Canadian Football League

*** 2013 CFL Eastern Preview - Hamilton Tiger-Cats ***

From The Sports Network

By Ted Michaels, CFL Editor

Hamilton, ON (Sports Network) - When you look back at the Tiger-Cats 2012 season, two numbers jump out at you: 538 and 576.

The former is the number of points scored by the Tiger-Cats, which led the league.

The latter is the number of points allowed, which also led the league.

A total of 102 of those 538 points came from Chris Williams, the 5-foot-8, 175 pound native of Fort Worth, Texas. After a sensational debut in 2011, when he was named the CFL's rookie of the year, Williams had a better season in 2012, with 83 catches for 1,298 yards and 11 TDs. In addition, he led the CFL in punt returns with 78 for 1,117 yards and five touchdowns while adding five missed field goal returns for 256 yards and a TD.

However, Williams is not at training camp, after he tried to have the final year of his contract voided. An arbitrator ruled that Williams' contract was binding, even though, in a violation of the CFL's collective bargaining agreement, the contract was negotiated by an unregistered agent.

Williams has still not indicated if he'll return to the Tiger-Cats this season, or sit out, so he can try and make an NFL team in 2014.

Kent Austin, the new head coach and general manager of the Tiger-Cats, clearly is a little irked by the situation, especially when asked if he'd welcome Williams back.

"Everything has to be evaluated," said Austin. "Every player will be evaluated in relation to his ability to play this game and desire to fit on this football team.

"It's no different than any of these guys that are out here right now. Chris will be evaluated the same way, if in fact he wants to come back."

And, if Williams does return, Austin said Williams owes the team an apology.

"I'd hope he'd bring that forward on his own and have enough wisdom to figure that out on his own. If he didn't, then it would be requested [by the team]."

While Williams was a big part of the Tiger-Cats' offensive success last season, a lot of it also came from quarterback Henry Burris. The 38 year-old is heading into his 14th CFL season, and in 2012, he started all 18 games during his first season in Hamilton. He completed 391-of-604 pass attempts for 5,367 yards and 43 touchdowns and set new team records for passing yards and touchdowns.

He'll be throwing the ball to a veteran group of receivers: slotbacks Andy Fantuz (72 catches for 971 yards and 8 majors) and Dave Stala (42 catches for 655 yards and 4 TDs) as well as Sam Giguere (41 receptions for 541 yards and one TD), Bakari Grant (38 catches, 476 yards and 5 TDs), and Onrea Jones (32-464 yards and 4 TDs).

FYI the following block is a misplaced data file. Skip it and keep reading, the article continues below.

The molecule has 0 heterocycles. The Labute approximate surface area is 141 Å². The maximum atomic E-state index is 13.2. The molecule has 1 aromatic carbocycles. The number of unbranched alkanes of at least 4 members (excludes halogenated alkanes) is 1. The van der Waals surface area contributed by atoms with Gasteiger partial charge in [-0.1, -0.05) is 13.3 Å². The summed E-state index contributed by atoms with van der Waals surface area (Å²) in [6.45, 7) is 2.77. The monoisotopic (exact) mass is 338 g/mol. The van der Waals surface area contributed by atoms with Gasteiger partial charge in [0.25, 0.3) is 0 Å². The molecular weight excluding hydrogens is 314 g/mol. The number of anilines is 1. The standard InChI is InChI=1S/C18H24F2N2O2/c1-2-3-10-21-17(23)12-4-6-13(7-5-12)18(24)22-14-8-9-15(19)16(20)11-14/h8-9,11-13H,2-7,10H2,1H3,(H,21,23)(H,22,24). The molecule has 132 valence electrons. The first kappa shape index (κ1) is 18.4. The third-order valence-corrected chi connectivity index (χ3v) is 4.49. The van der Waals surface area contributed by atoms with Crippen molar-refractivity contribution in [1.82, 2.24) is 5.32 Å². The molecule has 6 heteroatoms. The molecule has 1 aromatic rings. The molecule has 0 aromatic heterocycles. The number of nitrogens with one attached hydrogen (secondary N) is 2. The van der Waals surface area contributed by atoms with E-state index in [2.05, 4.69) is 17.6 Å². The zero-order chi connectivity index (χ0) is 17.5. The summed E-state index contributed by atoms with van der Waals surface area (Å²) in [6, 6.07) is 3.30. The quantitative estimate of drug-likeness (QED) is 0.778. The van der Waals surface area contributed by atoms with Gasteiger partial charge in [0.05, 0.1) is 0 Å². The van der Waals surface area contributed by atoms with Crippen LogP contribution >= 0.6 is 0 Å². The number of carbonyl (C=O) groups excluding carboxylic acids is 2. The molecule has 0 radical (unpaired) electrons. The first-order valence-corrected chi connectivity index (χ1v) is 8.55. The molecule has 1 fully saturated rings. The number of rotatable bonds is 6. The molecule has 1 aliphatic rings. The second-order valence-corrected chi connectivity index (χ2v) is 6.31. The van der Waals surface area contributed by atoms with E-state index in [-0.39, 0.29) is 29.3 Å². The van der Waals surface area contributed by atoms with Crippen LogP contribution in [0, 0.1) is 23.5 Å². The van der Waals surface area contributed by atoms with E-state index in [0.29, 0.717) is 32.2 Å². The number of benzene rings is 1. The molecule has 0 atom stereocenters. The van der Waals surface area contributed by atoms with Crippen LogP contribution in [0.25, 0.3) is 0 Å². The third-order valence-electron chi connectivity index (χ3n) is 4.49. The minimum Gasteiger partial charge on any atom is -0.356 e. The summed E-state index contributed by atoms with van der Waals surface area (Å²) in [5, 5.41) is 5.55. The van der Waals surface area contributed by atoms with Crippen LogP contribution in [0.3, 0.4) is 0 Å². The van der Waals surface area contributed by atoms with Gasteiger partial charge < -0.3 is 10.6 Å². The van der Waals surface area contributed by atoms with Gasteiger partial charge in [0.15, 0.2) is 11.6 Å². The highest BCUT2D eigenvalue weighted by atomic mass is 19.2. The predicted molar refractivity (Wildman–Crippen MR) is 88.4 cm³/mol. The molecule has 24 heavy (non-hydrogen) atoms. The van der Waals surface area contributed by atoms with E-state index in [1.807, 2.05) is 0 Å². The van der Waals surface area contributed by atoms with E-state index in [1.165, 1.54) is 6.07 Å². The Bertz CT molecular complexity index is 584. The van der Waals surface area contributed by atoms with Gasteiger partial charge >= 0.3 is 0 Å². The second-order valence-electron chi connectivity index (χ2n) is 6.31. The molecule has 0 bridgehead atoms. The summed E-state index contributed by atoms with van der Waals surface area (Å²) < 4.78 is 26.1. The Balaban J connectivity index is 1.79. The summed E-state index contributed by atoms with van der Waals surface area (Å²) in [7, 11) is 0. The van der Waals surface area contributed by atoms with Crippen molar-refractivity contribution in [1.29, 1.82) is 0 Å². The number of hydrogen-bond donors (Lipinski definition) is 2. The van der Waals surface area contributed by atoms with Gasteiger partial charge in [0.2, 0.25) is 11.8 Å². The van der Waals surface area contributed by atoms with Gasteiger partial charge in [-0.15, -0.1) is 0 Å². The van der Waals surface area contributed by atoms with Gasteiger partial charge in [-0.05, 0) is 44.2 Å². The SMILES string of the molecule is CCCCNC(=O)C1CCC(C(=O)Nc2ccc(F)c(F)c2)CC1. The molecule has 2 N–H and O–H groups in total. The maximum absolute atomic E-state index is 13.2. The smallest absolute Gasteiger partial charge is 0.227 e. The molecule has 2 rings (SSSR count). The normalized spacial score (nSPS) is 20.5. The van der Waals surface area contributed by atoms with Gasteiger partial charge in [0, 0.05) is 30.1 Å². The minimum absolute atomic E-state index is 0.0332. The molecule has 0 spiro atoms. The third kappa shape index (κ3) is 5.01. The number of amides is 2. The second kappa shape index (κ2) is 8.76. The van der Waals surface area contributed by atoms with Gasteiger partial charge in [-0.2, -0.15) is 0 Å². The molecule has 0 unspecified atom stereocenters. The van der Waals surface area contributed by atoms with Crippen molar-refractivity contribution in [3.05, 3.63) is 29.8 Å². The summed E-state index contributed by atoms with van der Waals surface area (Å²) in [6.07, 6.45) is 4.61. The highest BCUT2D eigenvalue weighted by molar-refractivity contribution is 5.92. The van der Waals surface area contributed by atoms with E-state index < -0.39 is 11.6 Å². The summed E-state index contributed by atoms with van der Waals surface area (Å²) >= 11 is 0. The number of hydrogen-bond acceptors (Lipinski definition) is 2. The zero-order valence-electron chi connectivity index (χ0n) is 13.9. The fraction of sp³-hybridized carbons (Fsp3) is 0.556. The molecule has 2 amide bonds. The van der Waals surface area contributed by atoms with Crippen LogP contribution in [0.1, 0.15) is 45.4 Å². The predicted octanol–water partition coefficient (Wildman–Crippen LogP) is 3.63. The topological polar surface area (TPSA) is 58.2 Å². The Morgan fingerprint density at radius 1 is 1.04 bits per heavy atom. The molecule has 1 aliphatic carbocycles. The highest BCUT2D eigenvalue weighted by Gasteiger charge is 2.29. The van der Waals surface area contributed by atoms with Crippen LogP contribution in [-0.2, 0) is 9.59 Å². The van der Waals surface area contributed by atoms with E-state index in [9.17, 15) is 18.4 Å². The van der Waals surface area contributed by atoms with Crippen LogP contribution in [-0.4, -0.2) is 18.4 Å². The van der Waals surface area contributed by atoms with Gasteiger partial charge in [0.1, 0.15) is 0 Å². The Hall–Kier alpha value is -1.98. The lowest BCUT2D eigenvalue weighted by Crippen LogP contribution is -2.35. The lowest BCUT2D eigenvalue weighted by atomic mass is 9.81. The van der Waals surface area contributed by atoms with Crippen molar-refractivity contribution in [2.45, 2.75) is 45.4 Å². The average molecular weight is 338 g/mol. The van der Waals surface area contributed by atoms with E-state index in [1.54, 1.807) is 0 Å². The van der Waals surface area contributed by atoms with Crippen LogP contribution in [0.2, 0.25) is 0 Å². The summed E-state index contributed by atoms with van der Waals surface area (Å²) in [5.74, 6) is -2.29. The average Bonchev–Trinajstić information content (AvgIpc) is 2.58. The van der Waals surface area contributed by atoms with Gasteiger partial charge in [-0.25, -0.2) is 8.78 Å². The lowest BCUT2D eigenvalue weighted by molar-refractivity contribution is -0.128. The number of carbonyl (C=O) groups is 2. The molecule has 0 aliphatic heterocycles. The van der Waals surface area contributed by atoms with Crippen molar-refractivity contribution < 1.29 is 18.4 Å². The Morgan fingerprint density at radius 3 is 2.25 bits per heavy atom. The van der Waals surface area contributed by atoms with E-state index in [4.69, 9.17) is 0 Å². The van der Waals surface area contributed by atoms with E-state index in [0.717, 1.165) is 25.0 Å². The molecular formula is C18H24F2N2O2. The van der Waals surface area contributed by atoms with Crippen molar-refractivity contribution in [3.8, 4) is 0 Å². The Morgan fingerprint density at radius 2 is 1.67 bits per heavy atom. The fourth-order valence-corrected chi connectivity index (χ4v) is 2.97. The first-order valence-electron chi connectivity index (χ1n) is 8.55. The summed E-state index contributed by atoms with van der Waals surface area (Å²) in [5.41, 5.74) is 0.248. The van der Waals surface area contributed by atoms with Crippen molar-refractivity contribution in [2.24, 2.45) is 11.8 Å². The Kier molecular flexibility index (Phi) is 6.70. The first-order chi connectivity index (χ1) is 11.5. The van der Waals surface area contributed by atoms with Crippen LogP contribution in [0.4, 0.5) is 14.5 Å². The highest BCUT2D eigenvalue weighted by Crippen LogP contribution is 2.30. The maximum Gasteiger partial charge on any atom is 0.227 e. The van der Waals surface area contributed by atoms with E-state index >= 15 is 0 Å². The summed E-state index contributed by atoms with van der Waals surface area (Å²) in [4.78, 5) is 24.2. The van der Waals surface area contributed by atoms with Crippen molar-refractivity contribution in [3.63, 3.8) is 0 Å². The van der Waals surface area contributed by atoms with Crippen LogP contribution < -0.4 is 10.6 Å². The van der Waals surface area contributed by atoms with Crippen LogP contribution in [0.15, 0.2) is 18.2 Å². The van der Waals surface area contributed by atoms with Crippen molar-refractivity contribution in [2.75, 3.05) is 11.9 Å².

But, what about that defense?

New defensive coordinator Orlondo Steinauer admitted at the start of camp, "the secondary is a challenge. We will succeed as a team, not as a secondary, not as a front four, not as a linebacking corps. We'll succeed as a group."

That means they have a lot of work to do, in order to smell success. In 2012, the Tiger-Cat defense gave up 305.7 yards passing per game, the most in the CFL. A big reason for that was a lack of pass rush, just 31 sacks in 18 games, seventh best in the league.

The secondary is already being revamped, with just two DBs back from the crew that started in the final game last year -- Dee Webb and Ryan Hinds. Former Saskatchewan Roughrider James Patrick appears to be the starter at safety. Evan McCollough, a free agent signing who played with the Argos, will also add some veteran savvy.

The linebacking corps will be a work in progress. Jamall Johnson, has moved from weak side to the middle, while Markeith Knowlton has been shifted from strong to weak.

In addition, this season the Tiger-Cats will play eight of their nine "home" games at Alumni Stadium in Guelph, a 40-minute drive from Hamilton. Ivor Wynne Stadium has been torn down, and a new stadium is being built in its place, due to open in June 2014.

How will the team respond to having to travel up Highway 6 for every home game? How will they respond to having to be bused to and from every practice (from their corporate offices in downtown Hamilton to McMaster University, a 10-15 minute drive each way? Will the crowds in Guelph give them a home-field advantage?

Football players are creatures of habit. If the Tiger-Cats hit the skids at any point this season, there's a danger of players starting to complain, and in turn, dreading coming to work. That will make the head coach's job even tougher. The Tiger-Cats have to get to at least the .500 level. Question is... will their defense allow them to get there?

FACTS & FIGURES: Division - East. 2012 record - 6-12, 4th place in East. Playoff result: missed playoffs. Stadium - Alumni Stadium, Guelph (for 2013 season only). Capacity - 14,000 Colors - Black and Gold.

06/10 15:40:39 ET